Winning the Man Booker prize was like being "plunged into a bath of ice", Eleanor Catton said.
Catton, 28, won the prize for her novel The Luminaries at a gala dinner in London yesterday.
When she heard her name read out as winner she heard "a whiteness and roaring in my ear", Catton told TV3's Campbell Live. "There's a lot of pressure when Camilla Parker-Bowles is sharing the stage with you.
"My mouth just became so dry when I was speaking, and I felt like I'd acquired about 10 extra teeth.
"But it's just been such a ride for me, it's been so much fun."
Catton said the prize had made her feel more like a New Zealander.
"One of the kind of strange consequences for me of the Man Booker and all the fuss that's been happening ever since the long-list came out is that I feel more like a New Zealander than ever," she said.
"I feel so proud and so excited to be showing the world that there's really exciting things happening in our country on a literary level, and I'm not alone in this by any means."
She said New Zealanders were starting to "feel confident that our stories are worth telling".
Speaking from the awards dinner, Catton said she was "just absolutely over the moon".
She had prepared a speech but had superstitiously hidden it at the bottom of her handbag to avoid tempting fate.
"And then I had to root through to find it and it was very embarrassing," she told Radio New Zealand.
She thanked her publishers and agent and her "beloved, Steve Toussaint, whose kindness, patience and love is written on every page of my book".
Asked how the win would change her life, she said it was a little bit daunting.
"I'm a tiny wee bit worried, I don't know how this is going to solidify in my mind in the days to come, but I'm really conscious of the fact that struggle is really important for art and if artists stop struggling they lose something, they lose a kind of intensity or whatever it is, so I'm going to have to keep that in mind in the years to come.
"I really don't want to rest on my laurels in any way."
In winning the Booker, the Auckland writer has become the youngest to take the prize, worth 50,000 ($94,984).
The Luminaries, an epic historical novel, is set in 1866 gold-rush Hokitika. The 832-page murder-mystery is narrated by 12 men aligned to 12 signs of the zodiac.
New Zealand's first Booker prizewinner, Keri Hulme - whose novel The Bone People won in 1985 - said The Luminaries would raise the profile of New Zealand literature.
There have already been reports of a spike in sales of The Luminaries following news of the win.
Joan Mackenzie, book manager at Whitcoulls on Queen St, said there had been "a big uplift" since the win was announced.
"Every so often a book comes along that sparks a particular level of interest and I think it's been helped by the quality of the reviews and obviously the Booker shortlisting, but it stands on its own as a work of real merit, and I think people responded to that."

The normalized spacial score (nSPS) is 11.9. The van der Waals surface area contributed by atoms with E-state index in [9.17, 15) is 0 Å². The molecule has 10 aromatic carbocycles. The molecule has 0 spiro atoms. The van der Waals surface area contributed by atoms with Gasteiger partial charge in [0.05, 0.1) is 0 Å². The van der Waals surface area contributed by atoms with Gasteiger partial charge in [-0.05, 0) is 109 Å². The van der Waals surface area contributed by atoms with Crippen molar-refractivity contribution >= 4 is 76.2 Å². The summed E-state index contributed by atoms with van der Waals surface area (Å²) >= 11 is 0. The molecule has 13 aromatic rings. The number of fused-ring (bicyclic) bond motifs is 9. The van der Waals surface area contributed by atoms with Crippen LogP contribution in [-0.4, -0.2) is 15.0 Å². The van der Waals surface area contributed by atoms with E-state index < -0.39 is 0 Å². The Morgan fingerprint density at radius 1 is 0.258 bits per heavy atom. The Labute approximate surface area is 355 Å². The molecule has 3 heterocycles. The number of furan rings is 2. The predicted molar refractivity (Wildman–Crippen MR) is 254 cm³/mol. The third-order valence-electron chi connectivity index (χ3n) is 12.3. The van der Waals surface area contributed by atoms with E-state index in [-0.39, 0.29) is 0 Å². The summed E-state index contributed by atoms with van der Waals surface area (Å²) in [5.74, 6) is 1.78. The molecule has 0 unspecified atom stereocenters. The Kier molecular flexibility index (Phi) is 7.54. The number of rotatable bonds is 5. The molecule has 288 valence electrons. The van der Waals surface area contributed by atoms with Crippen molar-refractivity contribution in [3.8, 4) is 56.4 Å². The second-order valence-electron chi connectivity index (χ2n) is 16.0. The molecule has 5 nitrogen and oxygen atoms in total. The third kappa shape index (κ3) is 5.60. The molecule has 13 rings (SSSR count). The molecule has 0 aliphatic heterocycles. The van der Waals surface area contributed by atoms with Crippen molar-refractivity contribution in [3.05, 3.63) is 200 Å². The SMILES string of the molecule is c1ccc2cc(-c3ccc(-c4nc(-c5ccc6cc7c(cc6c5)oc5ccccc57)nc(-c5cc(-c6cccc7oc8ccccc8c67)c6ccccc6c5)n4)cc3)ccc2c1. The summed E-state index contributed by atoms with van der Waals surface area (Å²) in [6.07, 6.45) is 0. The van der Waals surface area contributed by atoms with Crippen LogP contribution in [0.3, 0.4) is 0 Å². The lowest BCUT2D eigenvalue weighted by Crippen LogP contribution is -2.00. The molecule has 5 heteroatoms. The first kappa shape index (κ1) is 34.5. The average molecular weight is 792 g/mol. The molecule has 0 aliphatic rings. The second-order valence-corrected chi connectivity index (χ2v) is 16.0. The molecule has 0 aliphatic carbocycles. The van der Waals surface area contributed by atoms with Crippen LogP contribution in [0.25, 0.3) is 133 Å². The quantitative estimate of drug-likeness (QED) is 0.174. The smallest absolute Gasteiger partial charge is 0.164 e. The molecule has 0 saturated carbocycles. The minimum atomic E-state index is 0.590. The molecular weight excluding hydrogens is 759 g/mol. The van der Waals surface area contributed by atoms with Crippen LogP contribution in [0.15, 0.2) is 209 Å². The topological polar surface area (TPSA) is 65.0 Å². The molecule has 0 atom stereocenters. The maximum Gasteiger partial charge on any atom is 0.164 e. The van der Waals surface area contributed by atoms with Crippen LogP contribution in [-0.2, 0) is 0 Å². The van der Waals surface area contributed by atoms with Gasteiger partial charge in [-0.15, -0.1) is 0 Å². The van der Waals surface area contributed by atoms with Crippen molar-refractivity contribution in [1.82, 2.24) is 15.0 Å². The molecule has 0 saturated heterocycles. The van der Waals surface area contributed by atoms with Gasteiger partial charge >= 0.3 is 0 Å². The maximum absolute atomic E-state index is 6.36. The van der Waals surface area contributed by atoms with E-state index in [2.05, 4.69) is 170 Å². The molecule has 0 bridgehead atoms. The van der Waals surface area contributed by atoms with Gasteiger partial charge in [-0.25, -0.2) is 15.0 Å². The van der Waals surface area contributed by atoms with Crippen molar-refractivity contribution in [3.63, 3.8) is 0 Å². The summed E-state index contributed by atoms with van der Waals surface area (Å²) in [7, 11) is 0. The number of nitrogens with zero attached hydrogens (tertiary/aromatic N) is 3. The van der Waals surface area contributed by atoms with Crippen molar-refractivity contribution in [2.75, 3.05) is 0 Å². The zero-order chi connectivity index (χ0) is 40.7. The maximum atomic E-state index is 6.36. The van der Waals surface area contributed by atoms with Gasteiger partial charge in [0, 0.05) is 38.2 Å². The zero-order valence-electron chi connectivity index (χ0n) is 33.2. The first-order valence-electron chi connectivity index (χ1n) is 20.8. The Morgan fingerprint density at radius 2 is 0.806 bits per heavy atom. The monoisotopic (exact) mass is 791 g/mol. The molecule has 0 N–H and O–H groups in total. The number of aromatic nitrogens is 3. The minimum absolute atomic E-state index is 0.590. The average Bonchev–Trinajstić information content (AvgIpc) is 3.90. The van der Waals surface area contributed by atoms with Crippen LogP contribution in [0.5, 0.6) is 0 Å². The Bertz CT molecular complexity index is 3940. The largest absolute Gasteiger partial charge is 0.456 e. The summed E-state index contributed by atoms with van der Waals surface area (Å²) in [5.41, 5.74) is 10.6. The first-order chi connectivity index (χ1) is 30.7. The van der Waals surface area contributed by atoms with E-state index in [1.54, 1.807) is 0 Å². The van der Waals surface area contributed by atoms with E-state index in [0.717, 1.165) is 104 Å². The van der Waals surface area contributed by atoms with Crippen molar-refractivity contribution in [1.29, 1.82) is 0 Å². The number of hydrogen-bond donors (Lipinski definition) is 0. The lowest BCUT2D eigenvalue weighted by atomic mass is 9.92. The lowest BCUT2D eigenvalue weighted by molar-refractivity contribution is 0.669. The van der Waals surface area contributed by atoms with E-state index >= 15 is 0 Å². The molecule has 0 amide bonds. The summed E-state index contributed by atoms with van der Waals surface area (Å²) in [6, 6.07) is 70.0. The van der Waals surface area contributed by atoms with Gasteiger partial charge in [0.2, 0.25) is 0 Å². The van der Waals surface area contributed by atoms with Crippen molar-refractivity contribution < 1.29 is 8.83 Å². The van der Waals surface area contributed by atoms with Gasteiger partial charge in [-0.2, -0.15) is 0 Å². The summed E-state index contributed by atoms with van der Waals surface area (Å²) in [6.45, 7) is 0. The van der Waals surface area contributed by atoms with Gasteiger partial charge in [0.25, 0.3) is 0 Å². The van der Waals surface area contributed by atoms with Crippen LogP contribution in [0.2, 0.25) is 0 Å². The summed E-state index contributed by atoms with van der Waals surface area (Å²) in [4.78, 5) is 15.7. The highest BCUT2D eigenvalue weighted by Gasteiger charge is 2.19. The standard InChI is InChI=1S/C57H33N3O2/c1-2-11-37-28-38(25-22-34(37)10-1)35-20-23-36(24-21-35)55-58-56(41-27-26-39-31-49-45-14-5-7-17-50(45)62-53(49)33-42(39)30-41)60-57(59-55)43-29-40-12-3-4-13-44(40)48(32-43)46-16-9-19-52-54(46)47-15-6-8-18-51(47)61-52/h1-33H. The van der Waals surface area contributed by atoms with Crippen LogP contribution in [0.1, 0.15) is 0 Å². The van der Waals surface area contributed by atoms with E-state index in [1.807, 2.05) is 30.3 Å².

Auckland libraries already have a backlog of more than 1000 eager readers waiting to borrow a copy. All of the library's 133 copies are out on loan, with only six rental copies available. Members must pay a fee of about $5.20 to rent one of those copies. A library spokeswoman said 45 more copies had been ordered.
What is the Man Booker Prize?
One of the world's top literary prizes awarded each year for the best original full-length novel. The book must be written in English by a citizen of the Commonwealth, Ireland or Zimbabwe. From next year authors from anywhere in the world will be considered as long as their work is published in the UK in English. The prize has been going for 45 years.
What does it mean to win?
The winner of the Man Booker Prize is generally assured of international success. It is a mark of distinction to be selected for the shortlist or even to be nominated for the 13-novel "longlist". The winner gets 50,000 ($95,000).
Have any other New Zealand authors won it?
Kiwi author Keri Hulme won the Booker in 1985 for The Bone People. Mr Pip by Lloyd Jones was on the shortlist for the Man Booker Prize in 2007.
What is The Luminaries about?
The 832-page novel is set during the goldrush in Hokitika in 1866. Walter Moody has come to make his fortune in the goldfields but on arrival he stumbles across a gathering of 12 men, who have met in secret to discuss a series of unsolved crimes. A wealthy man has vanished, a prostitute has tried to end her life, and an enormous fortune has been discovered in the home of a luckless drunk. Moody is soon drawn into the mystery. The novel is full of astrological allusions, but reads as a Victorian thriller.
Where does it rate against other Kiwi achievements?
Open Polytechnic's Luke Strongman, whose PhD thesis was on the Booker Prize, said he could not overstate what an achievement winning was. Only the Nobel Prize and the Pulitzer Prize were comparable on the literary stage. Manukau Institute of Technology head of the school of creative writing Robert Sullivan said winning the Booker was like winning the Rugby World Cup "by yourself".